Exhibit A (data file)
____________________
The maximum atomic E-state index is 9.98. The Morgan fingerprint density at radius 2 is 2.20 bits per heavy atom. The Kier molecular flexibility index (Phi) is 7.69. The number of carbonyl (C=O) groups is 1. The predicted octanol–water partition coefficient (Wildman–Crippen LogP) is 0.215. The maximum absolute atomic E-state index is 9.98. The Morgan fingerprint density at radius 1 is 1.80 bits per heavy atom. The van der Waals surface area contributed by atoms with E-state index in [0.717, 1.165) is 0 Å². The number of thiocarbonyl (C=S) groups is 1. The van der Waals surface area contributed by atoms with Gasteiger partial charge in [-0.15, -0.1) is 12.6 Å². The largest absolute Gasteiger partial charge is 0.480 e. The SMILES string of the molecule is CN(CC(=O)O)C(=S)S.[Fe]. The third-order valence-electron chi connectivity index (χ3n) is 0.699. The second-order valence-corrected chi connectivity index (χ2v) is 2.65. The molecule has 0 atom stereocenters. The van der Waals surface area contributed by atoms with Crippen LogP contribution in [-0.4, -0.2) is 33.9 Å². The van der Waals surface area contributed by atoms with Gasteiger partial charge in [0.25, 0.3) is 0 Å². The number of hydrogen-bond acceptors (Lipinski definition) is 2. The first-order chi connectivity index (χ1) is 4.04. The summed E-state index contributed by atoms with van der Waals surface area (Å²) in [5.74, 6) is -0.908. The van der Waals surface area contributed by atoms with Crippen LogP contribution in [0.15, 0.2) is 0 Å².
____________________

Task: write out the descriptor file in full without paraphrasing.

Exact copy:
The maximum atomic E-state index is 9.98. The Morgan fingerprint density at radius 2 is 2.20 bits per heavy atom. The Kier molecular flexibility index (Phi) is 7.69. The number of carbonyl (C=O) groups is 1. The predicted octanol–water partition coefficient (Wildman–Crippen LogP) is 0.215. The maximum absolute atomic E-state index is 9.98. The Morgan fingerprint density at radius 1 is 1.80 bits per heavy atom. The van der Waals surface area contributed by atoms with E-state index in [0.717, 1.165) is 0 Å². The number of thiocarbonyl (C=S) groups is 1. The van der Waals surface area contributed by atoms with Gasteiger partial charge in [-0.15, -0.1) is 12.6 Å². The largest absolute Gasteiger partial charge is 0.480 e. The SMILES string of the molecule is CN(CC(=O)O)C(=S)S.[Fe]. The third-order valence-electron chi connectivity index (χ3n) is 0.699. The second-order valence-corrected chi connectivity index (χ2v) is 2.65. The molecule has 0 atom stereocenters. The van der Waals surface area contributed by atoms with Crippen LogP contribution in [-0.4, -0.2) is 33.9 Å². The van der Waals surface area contributed by atoms with Gasteiger partial charge in [0.25, 0.3) is 0 Å². The number of hydrogen-bond acceptors (Lipinski definition) is 2. The first-order chi connectivity index (χ1) is 4.04. The summed E-state index contributed by atoms with van der Waals surface area (Å²) in [5.74, 6) is -0.908. The van der Waals surface area contributed by atoms with Crippen LogP contribution in [0.15, 0.2) is 0 Å².